At least two of the passengers from the “Diamond Princess” cruise ship who tested positive for novel coronavirus (COVID-19) have died as of Thursday. February 20. According to local media reports, both individuals were elderly Japanese citizens with underlying illnesses and had been taken off the ship on February 11-12. As of Wednesday, February 19, 621 cases of COVID-19 have been confirmed among the approximately 37,000 passengers on the cruise ship. Also on Thursday, a second group of around 600 passengers were allowed to disembark after testing negative for coronavirus. Almost all passengers are expected to leave the ship by Friday, February 21.
Travel and transportation disruptions due to the COVID-19 outbreak are still impacting Japan as of February 20. On Tuesday, February 18, Japan Airlines announced that it will reduce the number of flights from Japan to South Korea and Taiwan through late March and will further cut service to mainland China. Prime Minister Shinzo Abe has also advised people throughout the country to stay at home if they develop cold-like symptoms as a precaution. An entry ban on individuals who have traveled to Zhejiang and Hubei provinces within the preceding 14 days also remains in place.
As of February 20, at least 84 cases of COVID-19 have been confirmed in Japan. Further international spread of the virus is to be expected over the coming days and weeks.
The first case of COVID-19 was reported on December 31 and the source of the outbreak has been linked to a wet market in Wuhan (Hubei province, China). Human-to-human and patient-to-medical staff transmission of the virus have been confirmed. Many of the associated fatalities have been due to pneumonia caused by the virus.
Cases of the virus have been confirmed in 30 countries and territories worldwide. Virus-screening and quarantining measures are being implemented at airports worldwide, as well as extensive travel restrictions. On February 11, the World Health Organization (WHO) declared that the COVID-19 outbreak is a "very grave threat."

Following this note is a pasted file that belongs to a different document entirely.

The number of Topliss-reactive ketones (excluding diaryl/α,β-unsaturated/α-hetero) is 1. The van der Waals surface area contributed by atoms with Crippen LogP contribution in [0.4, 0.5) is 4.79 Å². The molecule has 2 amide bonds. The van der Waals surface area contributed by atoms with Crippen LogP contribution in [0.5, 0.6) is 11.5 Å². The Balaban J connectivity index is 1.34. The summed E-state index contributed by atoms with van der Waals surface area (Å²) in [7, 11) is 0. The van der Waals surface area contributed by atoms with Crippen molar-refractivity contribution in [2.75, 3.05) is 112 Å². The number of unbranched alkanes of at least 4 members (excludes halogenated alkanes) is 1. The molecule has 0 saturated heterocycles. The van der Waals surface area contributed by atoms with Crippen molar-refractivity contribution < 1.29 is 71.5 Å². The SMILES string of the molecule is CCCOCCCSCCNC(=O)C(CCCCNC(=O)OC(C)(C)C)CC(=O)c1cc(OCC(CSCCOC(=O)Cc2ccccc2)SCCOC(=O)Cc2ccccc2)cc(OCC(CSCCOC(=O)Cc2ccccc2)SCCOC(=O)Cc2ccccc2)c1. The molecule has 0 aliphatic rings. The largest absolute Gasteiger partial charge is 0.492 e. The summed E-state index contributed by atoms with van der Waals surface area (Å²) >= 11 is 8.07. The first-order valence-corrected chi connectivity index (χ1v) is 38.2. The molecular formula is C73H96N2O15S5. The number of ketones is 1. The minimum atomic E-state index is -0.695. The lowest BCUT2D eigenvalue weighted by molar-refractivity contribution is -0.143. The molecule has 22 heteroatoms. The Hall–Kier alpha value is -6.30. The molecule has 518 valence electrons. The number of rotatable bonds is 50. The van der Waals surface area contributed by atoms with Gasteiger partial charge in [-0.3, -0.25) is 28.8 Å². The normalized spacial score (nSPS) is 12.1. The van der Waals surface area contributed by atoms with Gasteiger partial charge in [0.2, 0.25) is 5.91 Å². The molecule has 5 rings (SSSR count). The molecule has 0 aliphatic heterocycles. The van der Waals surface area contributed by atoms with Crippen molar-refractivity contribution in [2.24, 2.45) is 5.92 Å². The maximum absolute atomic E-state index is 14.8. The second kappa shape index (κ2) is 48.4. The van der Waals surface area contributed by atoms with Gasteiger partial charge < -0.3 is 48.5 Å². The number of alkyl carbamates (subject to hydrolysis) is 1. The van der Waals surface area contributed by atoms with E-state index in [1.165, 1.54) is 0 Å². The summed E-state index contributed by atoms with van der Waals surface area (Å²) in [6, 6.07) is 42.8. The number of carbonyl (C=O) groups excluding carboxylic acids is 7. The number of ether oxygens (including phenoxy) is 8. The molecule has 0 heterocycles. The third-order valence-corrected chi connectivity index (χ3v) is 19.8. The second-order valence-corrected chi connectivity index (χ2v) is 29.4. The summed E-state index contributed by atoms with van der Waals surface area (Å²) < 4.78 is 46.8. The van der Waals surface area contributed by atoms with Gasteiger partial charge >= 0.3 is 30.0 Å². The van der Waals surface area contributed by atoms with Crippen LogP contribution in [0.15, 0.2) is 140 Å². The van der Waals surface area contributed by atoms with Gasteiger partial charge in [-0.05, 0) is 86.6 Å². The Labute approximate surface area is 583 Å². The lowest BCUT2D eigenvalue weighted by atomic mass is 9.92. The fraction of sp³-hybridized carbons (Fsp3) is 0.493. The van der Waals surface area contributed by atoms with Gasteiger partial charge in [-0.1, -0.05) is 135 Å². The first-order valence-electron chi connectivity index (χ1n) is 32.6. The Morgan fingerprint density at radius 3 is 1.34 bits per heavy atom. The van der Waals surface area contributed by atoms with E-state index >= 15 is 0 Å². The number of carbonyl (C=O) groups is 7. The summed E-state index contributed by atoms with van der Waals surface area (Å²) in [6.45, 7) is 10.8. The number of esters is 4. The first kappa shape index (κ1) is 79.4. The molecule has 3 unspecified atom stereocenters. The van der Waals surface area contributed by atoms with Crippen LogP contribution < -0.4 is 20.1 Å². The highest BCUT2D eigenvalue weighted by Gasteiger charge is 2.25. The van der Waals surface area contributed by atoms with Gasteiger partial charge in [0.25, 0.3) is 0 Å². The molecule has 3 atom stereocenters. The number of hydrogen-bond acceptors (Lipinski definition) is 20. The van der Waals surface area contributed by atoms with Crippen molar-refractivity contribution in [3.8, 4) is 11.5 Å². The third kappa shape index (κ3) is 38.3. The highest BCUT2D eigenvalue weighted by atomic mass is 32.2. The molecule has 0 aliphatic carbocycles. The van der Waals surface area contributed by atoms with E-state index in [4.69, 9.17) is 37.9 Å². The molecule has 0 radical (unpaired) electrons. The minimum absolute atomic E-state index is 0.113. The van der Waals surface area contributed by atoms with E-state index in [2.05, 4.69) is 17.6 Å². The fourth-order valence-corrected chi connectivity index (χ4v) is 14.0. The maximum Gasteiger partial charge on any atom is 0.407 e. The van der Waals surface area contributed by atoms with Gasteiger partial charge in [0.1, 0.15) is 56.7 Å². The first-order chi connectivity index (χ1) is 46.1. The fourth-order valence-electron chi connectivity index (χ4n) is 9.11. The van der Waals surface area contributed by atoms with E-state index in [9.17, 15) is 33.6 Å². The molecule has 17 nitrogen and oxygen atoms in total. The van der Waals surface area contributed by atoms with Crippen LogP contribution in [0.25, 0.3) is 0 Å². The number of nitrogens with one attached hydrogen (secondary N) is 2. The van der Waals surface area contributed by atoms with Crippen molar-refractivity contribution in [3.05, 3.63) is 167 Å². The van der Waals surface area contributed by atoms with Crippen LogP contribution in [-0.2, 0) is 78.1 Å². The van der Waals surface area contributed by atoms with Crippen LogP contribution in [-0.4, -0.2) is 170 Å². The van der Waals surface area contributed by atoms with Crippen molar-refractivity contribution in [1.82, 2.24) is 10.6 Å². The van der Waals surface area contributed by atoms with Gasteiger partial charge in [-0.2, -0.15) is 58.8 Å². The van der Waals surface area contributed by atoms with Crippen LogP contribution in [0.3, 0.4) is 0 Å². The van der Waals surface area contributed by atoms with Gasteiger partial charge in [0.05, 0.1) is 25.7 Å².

Pneumonia symptoms include dry cough, chest pain, fever, and labored breathing. Pneumonia can be contagious and can be transmitted from human to human. The influenza virus, or the flu, is a common cause of viral pneumonia.
Potentially impacted travelers are advised to monitor the situation, confirm travel itineraries, and adhere to all instructions issued by local authorities and their home governments.
To reduce the general risk of transmission, travelers are advised to abide the following measures:
- Frequently clean hands by using alcohol-based hand rub or soap and water
- When coughing and sneezing cover mouth and nose with flexed elbow or tissue - throw tissue away immediately and wash hands
- If you have fever, cough, and difficulty breathing seek medical care early and share previous travel history with your health care provider
- Adhere to all instructions issued by local authorities and their home governments
In the case that symptoms suggestive of respiratory illness emerge either during or after travel, travelers are encouraged to seek medical attention and share their travel history with their health care provider. Travelers returning from China who develop symptoms of pneumonia are advised to call emergency services before going to the doctor or hospital to avoid potential spread of the disease.
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